This is the book you want to stick down the throat of the first Tory you come across — even though it would be a terrible waste of the £10 you spent buying it. Guardian columnist Polly Toynbee and founding editor of Guardian Public David Walker have put together an audit of Cameron & Co’s near five years in office, and what a depressing and anger-inducing read it makes.
They argue that what has driven Cameron, Osborne, Duncan-Smith, May, Gove and all the rest of the thugs has never been a worked out project but pure ideology; one based on a simple slogan: Public bad, private good.
Cameron’s coup “would have been unthinkable without the great crash”, which “gave his party cover to do what they would not otherwise have dared” — a “chainsaw massacre” of the welfare state. The authors record just how much damage the Tories have carried out since cobbling together their coalition with the LibDems, who “draped a veil of legitimacy over policies too scary for the Tories to get away with by themselves”.
Readers of this magazine will be familiar with much of the horror, but it’s useful to be reminded of the details, and to have a decent index from which to access them. Chapters on “The Cuts” and “Waging War on Welfare” contain a wealth of information about just how nasty they have been to the poor, the disabled and the most vulnerable people. “Infrastructure Undermined” details how they have created mayhem in national planning, while “Health Re-disorganised” exposes how as health minister Andrew Lansley set in motion major changes to the NHS which are ripping it apart.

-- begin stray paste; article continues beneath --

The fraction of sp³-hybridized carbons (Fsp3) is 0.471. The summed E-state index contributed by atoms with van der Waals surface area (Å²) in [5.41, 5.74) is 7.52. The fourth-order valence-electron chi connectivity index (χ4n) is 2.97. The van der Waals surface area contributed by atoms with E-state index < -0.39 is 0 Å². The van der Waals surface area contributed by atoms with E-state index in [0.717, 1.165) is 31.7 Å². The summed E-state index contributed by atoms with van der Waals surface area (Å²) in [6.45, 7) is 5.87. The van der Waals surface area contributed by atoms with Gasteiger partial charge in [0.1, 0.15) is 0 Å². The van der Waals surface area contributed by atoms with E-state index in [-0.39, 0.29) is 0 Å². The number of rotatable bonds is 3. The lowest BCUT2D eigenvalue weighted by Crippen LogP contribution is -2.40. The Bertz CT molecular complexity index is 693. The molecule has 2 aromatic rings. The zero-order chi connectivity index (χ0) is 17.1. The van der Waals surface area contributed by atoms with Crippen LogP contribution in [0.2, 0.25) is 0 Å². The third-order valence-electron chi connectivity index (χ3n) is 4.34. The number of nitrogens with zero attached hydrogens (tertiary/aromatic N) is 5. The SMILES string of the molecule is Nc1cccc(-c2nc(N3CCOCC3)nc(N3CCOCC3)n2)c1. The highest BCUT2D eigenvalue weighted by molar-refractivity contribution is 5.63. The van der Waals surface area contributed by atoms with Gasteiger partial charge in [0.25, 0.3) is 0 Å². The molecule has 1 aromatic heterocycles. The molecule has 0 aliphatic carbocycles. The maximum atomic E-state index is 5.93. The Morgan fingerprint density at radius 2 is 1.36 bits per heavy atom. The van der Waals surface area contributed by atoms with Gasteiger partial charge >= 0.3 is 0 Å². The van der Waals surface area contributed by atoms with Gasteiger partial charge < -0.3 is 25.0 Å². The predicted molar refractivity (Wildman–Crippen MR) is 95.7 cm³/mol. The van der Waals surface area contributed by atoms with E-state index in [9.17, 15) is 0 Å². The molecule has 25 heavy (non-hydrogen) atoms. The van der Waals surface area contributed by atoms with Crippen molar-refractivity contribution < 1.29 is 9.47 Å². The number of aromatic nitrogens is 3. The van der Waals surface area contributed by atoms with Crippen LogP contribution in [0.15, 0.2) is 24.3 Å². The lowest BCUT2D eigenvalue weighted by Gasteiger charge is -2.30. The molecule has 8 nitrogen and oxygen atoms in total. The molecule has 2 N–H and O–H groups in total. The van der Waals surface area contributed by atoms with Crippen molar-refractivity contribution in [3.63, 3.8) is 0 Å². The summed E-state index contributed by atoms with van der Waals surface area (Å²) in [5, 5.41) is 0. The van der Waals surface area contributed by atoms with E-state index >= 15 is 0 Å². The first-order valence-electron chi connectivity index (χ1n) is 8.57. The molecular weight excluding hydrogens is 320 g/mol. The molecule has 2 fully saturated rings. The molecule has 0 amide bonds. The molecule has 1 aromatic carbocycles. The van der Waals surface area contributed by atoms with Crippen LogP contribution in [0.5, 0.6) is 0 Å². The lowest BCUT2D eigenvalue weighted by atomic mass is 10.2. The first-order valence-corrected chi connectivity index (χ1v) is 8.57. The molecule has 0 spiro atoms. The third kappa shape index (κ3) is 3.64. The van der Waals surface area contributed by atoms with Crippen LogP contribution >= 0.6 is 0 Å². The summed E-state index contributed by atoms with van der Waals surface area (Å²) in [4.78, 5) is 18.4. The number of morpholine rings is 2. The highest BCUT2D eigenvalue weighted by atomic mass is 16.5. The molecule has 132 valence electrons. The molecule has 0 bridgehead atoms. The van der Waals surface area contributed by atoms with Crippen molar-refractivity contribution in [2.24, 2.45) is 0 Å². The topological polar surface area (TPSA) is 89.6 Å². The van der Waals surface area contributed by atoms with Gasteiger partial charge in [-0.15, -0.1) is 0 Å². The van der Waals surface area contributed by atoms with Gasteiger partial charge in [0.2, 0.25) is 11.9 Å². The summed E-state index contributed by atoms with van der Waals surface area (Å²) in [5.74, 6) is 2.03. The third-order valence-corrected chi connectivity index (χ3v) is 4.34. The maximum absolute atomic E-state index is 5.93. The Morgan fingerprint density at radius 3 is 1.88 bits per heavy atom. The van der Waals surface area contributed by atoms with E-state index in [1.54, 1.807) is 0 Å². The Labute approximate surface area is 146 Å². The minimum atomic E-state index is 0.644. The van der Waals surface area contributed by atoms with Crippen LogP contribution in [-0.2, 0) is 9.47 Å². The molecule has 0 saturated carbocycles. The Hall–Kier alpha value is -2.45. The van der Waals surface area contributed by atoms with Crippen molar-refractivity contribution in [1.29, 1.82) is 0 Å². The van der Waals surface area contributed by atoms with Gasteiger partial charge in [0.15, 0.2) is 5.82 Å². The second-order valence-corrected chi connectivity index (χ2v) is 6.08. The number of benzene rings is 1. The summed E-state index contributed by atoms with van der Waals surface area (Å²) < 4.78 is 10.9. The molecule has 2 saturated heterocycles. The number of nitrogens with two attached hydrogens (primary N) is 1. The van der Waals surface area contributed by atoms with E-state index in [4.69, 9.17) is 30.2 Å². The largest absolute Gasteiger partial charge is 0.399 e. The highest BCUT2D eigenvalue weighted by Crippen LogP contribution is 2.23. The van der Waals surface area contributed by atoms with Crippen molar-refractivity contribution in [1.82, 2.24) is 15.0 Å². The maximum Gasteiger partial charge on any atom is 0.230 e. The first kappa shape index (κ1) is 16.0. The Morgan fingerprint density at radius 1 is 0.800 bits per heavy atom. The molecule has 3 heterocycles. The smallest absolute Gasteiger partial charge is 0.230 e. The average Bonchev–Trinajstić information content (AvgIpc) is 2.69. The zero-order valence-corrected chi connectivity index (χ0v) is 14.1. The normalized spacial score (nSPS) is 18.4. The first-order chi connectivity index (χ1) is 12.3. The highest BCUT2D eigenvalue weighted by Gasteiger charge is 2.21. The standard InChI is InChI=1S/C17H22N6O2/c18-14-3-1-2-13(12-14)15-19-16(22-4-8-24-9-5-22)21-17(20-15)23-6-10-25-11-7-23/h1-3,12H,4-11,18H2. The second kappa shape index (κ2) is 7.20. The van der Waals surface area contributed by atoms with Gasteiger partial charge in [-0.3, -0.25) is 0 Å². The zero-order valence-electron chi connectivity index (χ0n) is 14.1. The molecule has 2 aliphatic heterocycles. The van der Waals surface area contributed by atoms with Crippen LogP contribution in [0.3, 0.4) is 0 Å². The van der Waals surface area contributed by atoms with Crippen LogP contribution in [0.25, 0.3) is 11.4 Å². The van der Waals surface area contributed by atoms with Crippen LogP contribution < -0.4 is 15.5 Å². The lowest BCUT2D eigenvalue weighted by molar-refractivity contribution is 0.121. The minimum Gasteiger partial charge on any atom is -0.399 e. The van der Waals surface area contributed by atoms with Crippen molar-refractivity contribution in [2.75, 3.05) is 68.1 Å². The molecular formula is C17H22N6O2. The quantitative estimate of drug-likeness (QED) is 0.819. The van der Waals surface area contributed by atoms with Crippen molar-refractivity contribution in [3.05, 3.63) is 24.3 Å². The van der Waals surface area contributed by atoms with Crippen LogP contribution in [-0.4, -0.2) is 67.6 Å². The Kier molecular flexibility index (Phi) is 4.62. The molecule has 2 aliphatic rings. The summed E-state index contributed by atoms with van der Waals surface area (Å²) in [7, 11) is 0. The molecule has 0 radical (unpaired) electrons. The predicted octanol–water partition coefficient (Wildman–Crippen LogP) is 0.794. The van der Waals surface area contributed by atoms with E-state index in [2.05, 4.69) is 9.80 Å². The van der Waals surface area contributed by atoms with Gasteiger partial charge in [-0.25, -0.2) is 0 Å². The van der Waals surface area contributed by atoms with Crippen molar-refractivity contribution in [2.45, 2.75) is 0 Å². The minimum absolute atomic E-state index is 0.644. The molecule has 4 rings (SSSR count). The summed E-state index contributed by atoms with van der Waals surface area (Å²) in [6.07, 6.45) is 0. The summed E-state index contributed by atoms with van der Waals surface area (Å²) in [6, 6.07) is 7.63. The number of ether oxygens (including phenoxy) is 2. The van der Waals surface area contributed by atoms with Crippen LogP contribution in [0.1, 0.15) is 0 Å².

Further chapters look at Michael Gove’s undermining of education, the coalition’s attacks on the legal system, the police and the army, and its targeting of immigrants. Running through the book is a constant reminder that, at heart, Tory ministers are really only interested in looking after the top 5 percent.
The penultimate chapter, “His Obedient Servants”, is perhaps the most telling, however. It reports on how Cameron & Co have not only surrounded themselves with a host of right wing journalists, able to spin lies and misinformation about their policies, but supine civil servants who appear to have given up even the notion of political neutrality.
Although the authors do not set out to argue why Cameron has managed to get away with so much damage, one of the most obvious reasons is the lack of any real opposition from both the Labour leadership and the bulk of the trade union bureaucracy. Without a coherent political opposition, even the supposed traditions of civil service neutrality make no sense, and its alignment with its natural Tory home has become more blatant than ever.